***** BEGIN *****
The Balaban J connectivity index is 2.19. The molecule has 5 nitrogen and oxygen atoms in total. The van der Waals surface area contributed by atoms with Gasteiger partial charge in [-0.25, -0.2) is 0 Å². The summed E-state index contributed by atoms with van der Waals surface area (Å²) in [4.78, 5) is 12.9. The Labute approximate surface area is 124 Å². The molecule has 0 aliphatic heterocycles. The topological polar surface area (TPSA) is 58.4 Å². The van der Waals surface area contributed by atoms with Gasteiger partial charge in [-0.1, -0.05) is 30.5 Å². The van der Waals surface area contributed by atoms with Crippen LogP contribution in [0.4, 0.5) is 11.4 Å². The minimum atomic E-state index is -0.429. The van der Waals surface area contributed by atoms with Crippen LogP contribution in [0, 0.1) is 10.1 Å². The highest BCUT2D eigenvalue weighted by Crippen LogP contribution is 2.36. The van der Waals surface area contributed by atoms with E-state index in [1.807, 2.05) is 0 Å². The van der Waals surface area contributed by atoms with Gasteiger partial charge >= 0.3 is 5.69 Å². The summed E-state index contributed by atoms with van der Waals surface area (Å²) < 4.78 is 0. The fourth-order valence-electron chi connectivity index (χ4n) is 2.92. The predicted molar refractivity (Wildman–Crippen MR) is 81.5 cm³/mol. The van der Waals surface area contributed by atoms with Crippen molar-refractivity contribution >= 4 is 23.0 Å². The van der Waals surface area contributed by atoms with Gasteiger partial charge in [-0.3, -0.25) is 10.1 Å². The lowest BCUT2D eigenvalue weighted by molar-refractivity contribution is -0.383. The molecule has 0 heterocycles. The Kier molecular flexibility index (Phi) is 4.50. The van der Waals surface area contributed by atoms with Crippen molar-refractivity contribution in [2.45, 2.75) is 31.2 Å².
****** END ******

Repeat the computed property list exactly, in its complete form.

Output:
The Balaban J connectivity index is 2.19. The molecule has 5 nitrogen and oxygen atoms in total. The van der Waals surface area contributed by atoms with Gasteiger partial charge in [-0.25, -0.2) is 0 Å². The summed E-state index contributed by atoms with van der Waals surface area (Å²) in [4.78, 5) is 12.9. The Labute approximate surface area is 124 Å². The molecule has 0 aliphatic heterocycles. The topological polar surface area (TPSA) is 58.4 Å². The van der Waals surface area contributed by atoms with Gasteiger partial charge in [-0.1, -0.05) is 30.5 Å². The van der Waals surface area contributed by atoms with Crippen LogP contribution in [0.4, 0.5) is 11.4 Å². The minimum atomic E-state index is -0.429. The van der Waals surface area contributed by atoms with Crippen LogP contribution in [0, 0.1) is 10.1 Å². The highest BCUT2D eigenvalue weighted by Crippen LogP contribution is 2.36. The van der Waals surface area contributed by atoms with E-state index in [1.807, 2.05) is 0 Å². The van der Waals surface area contributed by atoms with Gasteiger partial charge >= 0.3 is 5.69 Å². The summed E-state index contributed by atoms with van der Waals surface area (Å²) < 4.78 is 0. The fourth-order valence-electron chi connectivity index (χ4n) is 2.92. The predicted molar refractivity (Wildman–Crippen MR) is 81.5 cm³/mol. The van der Waals surface area contributed by atoms with Crippen molar-refractivity contribution >= 4 is 23.0 Å². The van der Waals surface area contributed by atoms with Gasteiger partial charge in [-0.3, -0.25) is 10.1 Å². The lowest BCUT2D eigenvalue weighted by molar-refractivity contribution is -0.383. The molecule has 0 heterocycles. The Kier molecular flexibility index (Phi) is 4.50. The van der Waals surface area contributed by atoms with Crippen molar-refractivity contribution in [2.45, 2.75) is 31.2 Å².